The Deep Satisfaction of a Good Fight

Guest Post by No One Is Forgotten Assistant Director Emily Welty

I teach peace and justice studies and much of my professional life is spent teaching people how to reduce violence and suffering. I don’t watch violent movies or play video games of any kind. I try to protect my psyche from taking in almost any kind of violence that is simulated. So perhaps I am the last person you might expect to be sitting in a rehearsal space on a Friday afternoon feeling so deeply satisfied to be watching two women fight.  

Not bicker.

Not trade passive aggressive barbs.

Physically fight.

I’m trying to understand why I find this so gratifying. Should I raise this concern with my close friends that it’s possible I have some latent violent tendencies that are suddenly emerging after decades of pacifism? Is there someone in my life that I’m actually longing to headbutt?

Or is it the patriarchy?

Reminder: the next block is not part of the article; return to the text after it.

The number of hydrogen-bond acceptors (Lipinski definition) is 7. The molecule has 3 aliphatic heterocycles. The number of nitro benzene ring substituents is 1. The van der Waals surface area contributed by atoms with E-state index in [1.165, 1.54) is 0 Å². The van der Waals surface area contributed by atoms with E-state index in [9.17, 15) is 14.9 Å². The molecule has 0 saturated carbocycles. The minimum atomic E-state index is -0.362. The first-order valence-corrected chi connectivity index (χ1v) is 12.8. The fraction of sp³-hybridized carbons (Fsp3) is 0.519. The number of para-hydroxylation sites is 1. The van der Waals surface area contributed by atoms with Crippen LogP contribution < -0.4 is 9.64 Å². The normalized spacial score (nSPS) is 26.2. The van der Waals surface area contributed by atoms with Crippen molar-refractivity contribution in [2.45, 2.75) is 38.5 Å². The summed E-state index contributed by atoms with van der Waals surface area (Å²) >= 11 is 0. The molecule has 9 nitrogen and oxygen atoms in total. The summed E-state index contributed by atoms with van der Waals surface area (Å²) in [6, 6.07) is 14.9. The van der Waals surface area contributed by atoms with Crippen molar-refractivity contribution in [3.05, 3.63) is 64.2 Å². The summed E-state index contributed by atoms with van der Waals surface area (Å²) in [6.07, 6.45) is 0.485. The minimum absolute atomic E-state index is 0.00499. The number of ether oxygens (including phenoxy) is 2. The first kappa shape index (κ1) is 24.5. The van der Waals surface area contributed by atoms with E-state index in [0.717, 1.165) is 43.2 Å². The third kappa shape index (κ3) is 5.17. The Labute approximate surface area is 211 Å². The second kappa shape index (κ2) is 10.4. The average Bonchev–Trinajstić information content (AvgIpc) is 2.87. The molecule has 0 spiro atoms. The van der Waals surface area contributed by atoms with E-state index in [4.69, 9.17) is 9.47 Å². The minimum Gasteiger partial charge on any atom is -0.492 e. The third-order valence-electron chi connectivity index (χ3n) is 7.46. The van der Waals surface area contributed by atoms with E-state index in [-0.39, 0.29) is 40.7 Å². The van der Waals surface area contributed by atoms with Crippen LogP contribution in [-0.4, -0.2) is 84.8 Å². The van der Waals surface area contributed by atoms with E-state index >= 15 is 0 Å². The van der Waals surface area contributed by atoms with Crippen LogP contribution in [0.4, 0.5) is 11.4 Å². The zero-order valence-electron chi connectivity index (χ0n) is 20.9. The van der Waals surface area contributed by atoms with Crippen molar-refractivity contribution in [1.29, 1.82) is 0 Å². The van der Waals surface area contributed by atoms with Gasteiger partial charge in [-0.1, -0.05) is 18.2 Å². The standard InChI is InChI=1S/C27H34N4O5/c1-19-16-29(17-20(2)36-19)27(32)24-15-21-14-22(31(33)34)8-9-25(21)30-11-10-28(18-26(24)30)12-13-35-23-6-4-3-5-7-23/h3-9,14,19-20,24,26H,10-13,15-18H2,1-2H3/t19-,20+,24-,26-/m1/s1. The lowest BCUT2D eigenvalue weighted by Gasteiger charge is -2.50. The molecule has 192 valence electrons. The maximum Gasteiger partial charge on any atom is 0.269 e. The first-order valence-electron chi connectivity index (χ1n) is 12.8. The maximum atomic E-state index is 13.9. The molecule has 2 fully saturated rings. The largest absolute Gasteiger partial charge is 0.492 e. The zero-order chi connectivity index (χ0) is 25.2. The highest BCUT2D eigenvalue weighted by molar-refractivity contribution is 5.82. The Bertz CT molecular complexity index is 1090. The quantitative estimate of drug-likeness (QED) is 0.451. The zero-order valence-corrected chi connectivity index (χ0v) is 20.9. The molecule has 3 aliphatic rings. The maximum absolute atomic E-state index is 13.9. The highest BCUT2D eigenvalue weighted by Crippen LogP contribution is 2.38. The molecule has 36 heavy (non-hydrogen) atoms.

I think I’ve been surrounded by images of men’s violence – either redemptive or cruel – for as long as I’ve been able to consume images. To the degree that women have been involved, they have mostly been victims or much more rarely, they’ve been swapped in and enacted violence against men. Seeing two women engage in violence feels like a strike back against the patriarchy, against the assumption that female bodies will always be victims rather than aggressors. The satisfaction that I feel is grounded in a world in which my body can be seen as a threat, not only a target.

After spending a long week in rehearsals getting to know both the characters and the actors, seeing the violence, even after watching the careful gesture by gesture mapping of the fight scenes, made tears spring to my eyes. That’s a testament to the warmth and humanity that these two actors have brought to their characters.

And the end of the day, I think my deep aversion to violence also remains intact and it’s not so much that I’m yearning to slap a friend as that I’m longing to smash the patriarchy.

winter miller